Cars drive new DFT technologies

-March 04, 2014

Automotive electronics is among the faster-growing segments of the semiconductor industry, and the standards for these safety-critical devices are driving the new DFT (design-for-test) technologies. Not since the invention of embedded compression have I seen such important advances in test. With those advances in test comes the need to design for test.

Design-for-test has sometimes been the forgotten stepchild of IC design. But the new demands of devices used in safety critical applications—automotive ICs in particular—are driving resurgence in DFT technologies. We live in an exciting time to be in test! The number of processors within each car is steadily increasing. These processors are used for breaking systems, engine control, heads-up display, navigation systems, image sensors, and more. It's a hot business, but not an easy one. Chips have to meet very high standards for quality and reliability, so the companies who make them need high-quality manufacturing test as well as in-system test. Not only that, but manufacturers must perform better tests without increasing test time or cost.

We've seen two test methods being rapidly adopted by many companies that are developing safety critical devices. One is Cell-Aware ATPG, and the other is hybrid ATPG/LBIST. Cell-aware supports a zero DPM (defects per million) goal. Hybrid test improves quality and efficiency by combining ATPG and LBIST logic circuitry.

Cell-Aware ATPG can detect defects that escape traditional tests. It can find defects that would escape a 100% stuck-at, transition, and timing-aware test sets because it starts by modeling the actual defects that can occur in the physical layout of standard cells. Cell-Aware pattern size was recently improved and reduced, but a complete pattern set is larger than a traditional pattern set so embedded compression is used. Many companies are having success with Cell-Aware test. Some results are summarized in Figure 1.

Figure 1. Silicon results from companies using Cell-Aware test as of December 2013. The On Semiconductor results were published at ETS 2013, and the AMD results were published at ITS 2012.

At Mentor Graphics, we've seen more and more customers using both embedded compression and logic BIST (built-in self test) for the same circuits. This gave us the opportunity to make this approach more efficient for our customers by integrating both into common logic that can be shared, since both technologies interface to scan chains in a similar manner. The architecture of our hybrid test logic is shown in Figure 2.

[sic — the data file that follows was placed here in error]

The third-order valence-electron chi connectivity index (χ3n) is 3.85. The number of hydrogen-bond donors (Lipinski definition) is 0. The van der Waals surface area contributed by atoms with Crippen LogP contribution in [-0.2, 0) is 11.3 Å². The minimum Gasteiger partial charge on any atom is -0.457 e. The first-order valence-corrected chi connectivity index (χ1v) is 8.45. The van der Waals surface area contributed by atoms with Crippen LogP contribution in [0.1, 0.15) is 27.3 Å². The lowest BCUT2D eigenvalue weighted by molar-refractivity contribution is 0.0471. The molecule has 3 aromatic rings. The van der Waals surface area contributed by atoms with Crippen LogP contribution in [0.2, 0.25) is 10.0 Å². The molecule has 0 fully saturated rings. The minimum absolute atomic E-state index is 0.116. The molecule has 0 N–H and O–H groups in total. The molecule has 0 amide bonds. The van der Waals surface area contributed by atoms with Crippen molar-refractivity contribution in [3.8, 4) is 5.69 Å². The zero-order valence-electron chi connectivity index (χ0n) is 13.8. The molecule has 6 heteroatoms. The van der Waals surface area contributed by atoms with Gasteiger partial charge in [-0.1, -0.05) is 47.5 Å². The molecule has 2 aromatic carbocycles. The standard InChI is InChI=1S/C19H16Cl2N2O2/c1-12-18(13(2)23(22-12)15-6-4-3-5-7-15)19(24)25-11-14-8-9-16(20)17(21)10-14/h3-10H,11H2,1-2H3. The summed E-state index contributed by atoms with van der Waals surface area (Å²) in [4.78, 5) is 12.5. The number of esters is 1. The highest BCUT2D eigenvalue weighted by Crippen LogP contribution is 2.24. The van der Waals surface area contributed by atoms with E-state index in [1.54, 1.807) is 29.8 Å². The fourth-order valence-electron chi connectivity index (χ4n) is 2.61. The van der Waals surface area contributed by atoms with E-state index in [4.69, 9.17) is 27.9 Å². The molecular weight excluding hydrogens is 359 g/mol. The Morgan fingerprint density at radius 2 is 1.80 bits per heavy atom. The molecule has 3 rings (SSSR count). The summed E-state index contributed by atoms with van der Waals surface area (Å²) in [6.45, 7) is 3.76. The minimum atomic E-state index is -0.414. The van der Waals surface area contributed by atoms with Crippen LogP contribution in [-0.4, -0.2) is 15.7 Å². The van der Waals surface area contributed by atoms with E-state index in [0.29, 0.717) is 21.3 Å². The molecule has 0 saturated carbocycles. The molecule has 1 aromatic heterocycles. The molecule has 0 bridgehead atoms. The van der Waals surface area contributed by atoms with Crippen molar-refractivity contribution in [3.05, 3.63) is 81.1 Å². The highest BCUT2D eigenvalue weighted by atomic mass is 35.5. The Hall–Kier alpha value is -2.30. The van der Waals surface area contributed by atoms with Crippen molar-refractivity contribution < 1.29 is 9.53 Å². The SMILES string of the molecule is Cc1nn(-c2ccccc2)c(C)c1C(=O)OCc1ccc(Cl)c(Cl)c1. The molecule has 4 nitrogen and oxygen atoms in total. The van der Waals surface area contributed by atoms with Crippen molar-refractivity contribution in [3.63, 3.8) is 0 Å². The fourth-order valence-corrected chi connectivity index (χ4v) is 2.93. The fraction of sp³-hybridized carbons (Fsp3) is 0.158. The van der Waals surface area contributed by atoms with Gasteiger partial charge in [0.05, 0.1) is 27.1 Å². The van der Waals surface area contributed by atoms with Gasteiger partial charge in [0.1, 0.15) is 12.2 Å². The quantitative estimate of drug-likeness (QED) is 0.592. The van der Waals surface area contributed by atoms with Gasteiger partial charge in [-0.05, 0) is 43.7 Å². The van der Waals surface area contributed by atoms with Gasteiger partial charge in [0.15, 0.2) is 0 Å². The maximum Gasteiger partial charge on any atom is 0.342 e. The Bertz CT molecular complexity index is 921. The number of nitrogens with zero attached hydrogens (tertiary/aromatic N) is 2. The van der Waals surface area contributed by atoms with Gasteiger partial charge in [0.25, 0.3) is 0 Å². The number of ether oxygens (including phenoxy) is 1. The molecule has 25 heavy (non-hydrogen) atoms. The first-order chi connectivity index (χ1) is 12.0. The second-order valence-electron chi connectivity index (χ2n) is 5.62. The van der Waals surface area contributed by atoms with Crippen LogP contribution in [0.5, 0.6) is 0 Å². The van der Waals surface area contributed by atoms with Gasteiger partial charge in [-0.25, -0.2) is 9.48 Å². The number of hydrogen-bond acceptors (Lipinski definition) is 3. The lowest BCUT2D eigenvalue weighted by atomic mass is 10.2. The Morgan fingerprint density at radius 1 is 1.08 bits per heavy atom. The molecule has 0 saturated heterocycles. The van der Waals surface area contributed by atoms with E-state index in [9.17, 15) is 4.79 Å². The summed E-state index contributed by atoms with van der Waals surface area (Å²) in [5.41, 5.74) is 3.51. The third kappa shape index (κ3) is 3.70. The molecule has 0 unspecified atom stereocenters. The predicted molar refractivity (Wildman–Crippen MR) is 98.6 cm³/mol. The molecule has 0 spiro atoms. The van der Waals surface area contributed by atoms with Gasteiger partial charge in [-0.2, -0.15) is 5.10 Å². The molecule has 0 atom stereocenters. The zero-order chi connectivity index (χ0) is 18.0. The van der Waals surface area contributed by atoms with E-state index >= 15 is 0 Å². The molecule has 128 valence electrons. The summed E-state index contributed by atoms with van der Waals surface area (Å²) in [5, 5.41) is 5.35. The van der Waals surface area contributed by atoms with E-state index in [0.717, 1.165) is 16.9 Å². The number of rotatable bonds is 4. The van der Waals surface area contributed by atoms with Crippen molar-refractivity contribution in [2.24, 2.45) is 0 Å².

Figure 2. The logic architecture of a hybrid compression and logic BIST shares a majority of the decompressor/LFSR and compactor/MSIR logic.

The embedded compression decompressor is designed to also be configured into a LFSR (linear feedback shift register) to produce pseudo-random patterns for logic BIST. Both the logic BIST and embedded compression logic provide data to scan chains through a phase shifter so that logic is fully shared. The scan chain outputs are compacted together in embedded compression. This logic is mostly shared with logic BIST to reduce the number of scan chain outputs that enter a signature calculator. The shared logic saves 20-30% on the controller size over implementing embedded compression and logic BIST separately.

A bonus of using embedded compression and logic BIST together is that each makes the other better. For example, embedded compression gives extremely high-quality production test. This means you need fewer logic BIST test points to make random pattern-resistant logic more testable, which reduces the area of logic BIST test points. Conversely, the X-bounding and any test points that are added for logic BIST make the circuit more testable and improve the embedded compression coverage and pattern count results.

Also see
Cell-aware ATPG test methods improve test quality Address FinFET test challenges
How to generate test patterns to detect FinFET defects
Ensure FinFET defect coverage with cell-aware test

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